Skip to comments.Coburn: "I Support Ethanol" [Love/Hate Relationship]
Posted on 06/14/2011 8:07:15 AM PDT by 92nina
...Coburn and Thune on the floor:
THUNE: One of our colleagues from South Carolina has introduced an amendment to this bill which would end that, and I assume -- I don't know this for a fact -- that my colleague from Oklahoma would support that amendment. Which would do away with the Renewable Fuel Standard. Certainly.
COBURN: You obviously didn't hear what I was saying as you were conversing. I said I support ethanol. I wouldn't support that. And I said that. And Ive been very up front with you in the past. You know what my position is on that. So the question is -- and I would ask him this question -- how do you fit what the people who get this $3 billion that you say it is going to have a negative impact -- the very people who get the $3 billion who say they don't want it -- why would they say that if it's going to have a negative impact on their industry?
THUNE: I would say to my colleague from Oklahoma I was not aware that he supports the RFS. If there is an amendment to strike the RFS offered which there will be, and my colleague from Oklahoma, if Im wrong in saying that that you would oppose that amendment to strike the RFS?
COBURN: I will oppose that amendment but my worry is because of the process of the Senate, we may not get that amendment to vote on. And I think my colleague as part of the leadership on our side would recognize that we have a problem with amendments...
Read more: http://www.atr.org/coburn-support-ethanol-a6238#ixzz1PGJTgnAo
(Excerpt) Read more at atr.org ...
Farmers want added-value ag. They don’t care what gets them there, whether it’s ethanol or some other vehicle, subsidized or not. They want bigger profit opportunities a la the free market, which our current farm policy puts a damper on.
What they don’t want is to ship their grain on a barge to China or feed it to animals for subsidized cheap meat while the remainder rots or has to be shipped on a barge. We can solve that by restructuring our farm and energy policy so that we don’t have to rely on ethanol as a band-aid.
I see both of your points; not as sure about the genetic engineering angle. And family farmers have been on the losing end for decades.
The thing about a free market is that one cannot predict where it takes a consumer. In the best possible of all worlds, customers would want the best quality for a reasonable price. In reality, people at the pump want whatever is lowest priced, dare I say, cheapest.
Therefore, Americans may go for poor quality food so long as the market value is low, and it doesn’t poison one that night, even if in the long-run, like ‘fast food,’ it kills...
Ethanol is a poor fuel and delivers 40% less energy than gasoline...so blending it in gasoline reduces gas mileage...hence we use more not less oil. Even with every acre that could grow corn planted ethanol cannot replace even a small part of our need for oil. The energy it takes to make a gallon of ethanol is likely more than what you can derive by using it as fuel. Lastly ethanol would not exist in a free market and is dependent on government subsidies from planting the seed to pumping it into your gas tank.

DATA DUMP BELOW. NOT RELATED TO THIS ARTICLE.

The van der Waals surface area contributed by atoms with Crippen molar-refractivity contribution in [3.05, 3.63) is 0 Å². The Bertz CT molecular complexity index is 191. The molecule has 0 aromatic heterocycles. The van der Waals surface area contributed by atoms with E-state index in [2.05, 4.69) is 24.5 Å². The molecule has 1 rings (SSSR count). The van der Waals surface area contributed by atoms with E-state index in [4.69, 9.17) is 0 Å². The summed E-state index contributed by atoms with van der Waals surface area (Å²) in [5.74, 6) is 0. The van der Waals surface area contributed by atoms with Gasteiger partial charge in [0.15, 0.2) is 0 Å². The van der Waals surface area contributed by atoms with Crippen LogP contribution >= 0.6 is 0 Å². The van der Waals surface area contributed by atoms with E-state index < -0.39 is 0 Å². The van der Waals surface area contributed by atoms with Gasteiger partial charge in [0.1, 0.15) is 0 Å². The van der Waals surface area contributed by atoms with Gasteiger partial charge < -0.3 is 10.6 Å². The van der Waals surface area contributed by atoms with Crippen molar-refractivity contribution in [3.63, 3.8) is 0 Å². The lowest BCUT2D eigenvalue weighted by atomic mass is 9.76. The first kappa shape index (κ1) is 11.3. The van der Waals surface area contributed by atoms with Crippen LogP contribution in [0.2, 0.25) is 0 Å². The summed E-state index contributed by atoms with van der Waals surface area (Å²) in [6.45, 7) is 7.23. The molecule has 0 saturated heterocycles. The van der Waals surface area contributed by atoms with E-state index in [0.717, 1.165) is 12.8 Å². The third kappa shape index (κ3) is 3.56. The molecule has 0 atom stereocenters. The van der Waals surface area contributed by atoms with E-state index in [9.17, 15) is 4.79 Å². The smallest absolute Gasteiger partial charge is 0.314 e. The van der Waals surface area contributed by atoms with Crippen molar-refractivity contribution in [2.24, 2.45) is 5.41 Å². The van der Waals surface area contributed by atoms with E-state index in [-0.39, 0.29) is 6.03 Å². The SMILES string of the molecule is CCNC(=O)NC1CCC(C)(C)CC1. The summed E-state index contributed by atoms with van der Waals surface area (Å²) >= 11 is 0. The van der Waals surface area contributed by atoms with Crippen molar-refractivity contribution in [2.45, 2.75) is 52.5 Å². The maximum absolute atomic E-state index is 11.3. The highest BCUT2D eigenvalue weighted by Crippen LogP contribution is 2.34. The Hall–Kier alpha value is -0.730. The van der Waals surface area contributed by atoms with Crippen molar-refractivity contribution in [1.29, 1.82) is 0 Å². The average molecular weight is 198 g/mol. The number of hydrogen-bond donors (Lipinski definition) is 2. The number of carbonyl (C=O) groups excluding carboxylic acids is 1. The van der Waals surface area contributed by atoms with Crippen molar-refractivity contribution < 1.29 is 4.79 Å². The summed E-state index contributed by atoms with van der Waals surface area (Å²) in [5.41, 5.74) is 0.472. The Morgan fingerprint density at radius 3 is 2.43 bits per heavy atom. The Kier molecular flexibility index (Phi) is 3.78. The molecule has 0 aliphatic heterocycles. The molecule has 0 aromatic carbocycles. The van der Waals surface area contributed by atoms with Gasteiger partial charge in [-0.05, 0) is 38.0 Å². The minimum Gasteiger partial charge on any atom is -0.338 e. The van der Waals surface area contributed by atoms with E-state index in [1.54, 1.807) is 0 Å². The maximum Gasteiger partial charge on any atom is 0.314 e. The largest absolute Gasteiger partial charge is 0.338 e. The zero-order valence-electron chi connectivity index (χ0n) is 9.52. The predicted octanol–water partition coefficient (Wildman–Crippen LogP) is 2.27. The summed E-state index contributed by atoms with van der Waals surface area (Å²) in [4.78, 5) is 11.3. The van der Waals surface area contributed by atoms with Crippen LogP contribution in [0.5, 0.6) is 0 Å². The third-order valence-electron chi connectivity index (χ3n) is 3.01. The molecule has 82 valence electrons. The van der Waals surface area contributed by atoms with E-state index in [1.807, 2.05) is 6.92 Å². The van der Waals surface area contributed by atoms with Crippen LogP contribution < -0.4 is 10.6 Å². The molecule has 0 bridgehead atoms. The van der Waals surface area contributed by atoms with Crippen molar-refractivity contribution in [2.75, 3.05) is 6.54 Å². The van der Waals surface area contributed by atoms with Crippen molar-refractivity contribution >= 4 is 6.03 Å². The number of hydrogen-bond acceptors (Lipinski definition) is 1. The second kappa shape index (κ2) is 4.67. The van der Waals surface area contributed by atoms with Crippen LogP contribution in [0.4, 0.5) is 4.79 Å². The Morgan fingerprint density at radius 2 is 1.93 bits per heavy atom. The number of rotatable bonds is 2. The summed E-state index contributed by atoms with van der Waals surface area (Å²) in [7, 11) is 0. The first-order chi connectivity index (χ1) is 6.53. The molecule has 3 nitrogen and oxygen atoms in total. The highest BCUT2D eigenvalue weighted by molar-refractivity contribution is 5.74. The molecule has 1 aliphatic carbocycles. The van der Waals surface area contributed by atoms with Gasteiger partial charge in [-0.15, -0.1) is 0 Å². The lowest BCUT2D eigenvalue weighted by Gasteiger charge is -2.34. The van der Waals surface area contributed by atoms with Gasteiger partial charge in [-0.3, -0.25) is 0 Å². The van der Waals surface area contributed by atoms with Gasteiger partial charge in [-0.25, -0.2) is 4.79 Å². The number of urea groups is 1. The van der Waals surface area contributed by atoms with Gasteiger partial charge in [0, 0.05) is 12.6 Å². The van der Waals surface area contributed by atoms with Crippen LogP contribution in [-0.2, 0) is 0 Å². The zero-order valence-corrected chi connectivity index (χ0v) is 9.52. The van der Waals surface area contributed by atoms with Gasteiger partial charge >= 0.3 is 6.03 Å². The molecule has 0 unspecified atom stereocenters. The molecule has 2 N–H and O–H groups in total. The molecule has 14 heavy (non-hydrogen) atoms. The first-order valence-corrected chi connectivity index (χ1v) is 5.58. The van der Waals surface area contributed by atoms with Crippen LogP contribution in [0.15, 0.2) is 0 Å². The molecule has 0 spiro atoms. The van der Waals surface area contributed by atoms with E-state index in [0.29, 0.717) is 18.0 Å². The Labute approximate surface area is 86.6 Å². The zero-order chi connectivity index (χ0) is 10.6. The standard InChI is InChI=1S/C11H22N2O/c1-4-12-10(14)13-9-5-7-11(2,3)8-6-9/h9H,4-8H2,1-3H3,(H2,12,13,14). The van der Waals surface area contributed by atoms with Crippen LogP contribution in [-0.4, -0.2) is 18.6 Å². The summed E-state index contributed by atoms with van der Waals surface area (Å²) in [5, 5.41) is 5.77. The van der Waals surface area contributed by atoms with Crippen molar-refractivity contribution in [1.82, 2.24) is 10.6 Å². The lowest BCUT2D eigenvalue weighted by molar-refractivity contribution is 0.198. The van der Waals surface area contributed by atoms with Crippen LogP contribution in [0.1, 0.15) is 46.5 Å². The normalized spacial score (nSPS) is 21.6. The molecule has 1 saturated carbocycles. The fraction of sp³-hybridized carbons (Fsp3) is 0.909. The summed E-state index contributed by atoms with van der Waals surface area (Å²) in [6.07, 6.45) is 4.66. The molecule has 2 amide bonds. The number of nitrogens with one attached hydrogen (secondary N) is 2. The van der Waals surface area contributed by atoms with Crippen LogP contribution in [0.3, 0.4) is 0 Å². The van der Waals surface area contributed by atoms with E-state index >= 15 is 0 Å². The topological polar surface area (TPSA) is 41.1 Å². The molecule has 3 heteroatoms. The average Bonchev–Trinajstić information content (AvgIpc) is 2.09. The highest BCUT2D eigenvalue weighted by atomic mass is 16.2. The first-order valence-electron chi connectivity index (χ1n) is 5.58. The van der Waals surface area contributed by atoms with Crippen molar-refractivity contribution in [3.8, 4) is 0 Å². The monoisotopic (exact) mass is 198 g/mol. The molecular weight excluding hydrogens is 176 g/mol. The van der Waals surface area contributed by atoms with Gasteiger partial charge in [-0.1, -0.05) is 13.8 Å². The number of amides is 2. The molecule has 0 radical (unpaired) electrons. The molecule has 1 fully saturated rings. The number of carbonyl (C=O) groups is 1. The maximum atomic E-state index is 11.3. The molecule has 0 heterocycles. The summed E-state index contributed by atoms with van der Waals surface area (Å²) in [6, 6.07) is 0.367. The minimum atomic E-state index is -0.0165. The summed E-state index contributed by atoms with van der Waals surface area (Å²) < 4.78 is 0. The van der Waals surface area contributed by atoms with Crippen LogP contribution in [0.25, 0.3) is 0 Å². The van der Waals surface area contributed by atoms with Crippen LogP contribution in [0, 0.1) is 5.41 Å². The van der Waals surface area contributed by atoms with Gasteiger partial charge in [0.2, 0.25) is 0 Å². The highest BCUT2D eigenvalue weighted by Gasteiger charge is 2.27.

Good point about the government demands for ethanol in fuel. There would be no ethanol in gasoline in a true free market.
I broke one of Safire’s rules for writers by mixing metaphors; should not mentioned people at the pump when we were discussing food...it confused the issue.
Even subsidies wouldn't do it. The government has to force us to use it. I wouldn't run ethanol contaminated gasoline in my car [voluntarily] if it was 75¢ a gallon less than real gasoline.
And I use the term "contaminated" because a contaminant is something that adds nothing positive and causes negative effects.
I could have bought about 80 gallons of gas for what I paid (including towing) to get my car operating properly after ethanol caused problems. Pisses me off every time I enter a gas station.
When corn is is surplus there is little the scientists can do to make better corn. If though they scheme to cause shortages they can get $upport for their new products. Even better if they can corner the seed markets and stop up the supplies of traditional strains of corn. I know it is a tin foil hat story but it seems to fit.
Yep that is exactly what they did.
Corn subsidies to distillers and such plus political enforcement by EPA.
GM was going to happen anyway. Making corn produce more per acre with less input is not something farmers are going to refuse. The health ramifications of that worry me, but I guess we’re already on the ride and will have to see where it ends.
A web site of interest to everyone here:
I can’t vouch for the accuracy of all the listings, but it is certainly worth a look. Florida has a large listing. Unfortunately for me, KY does not.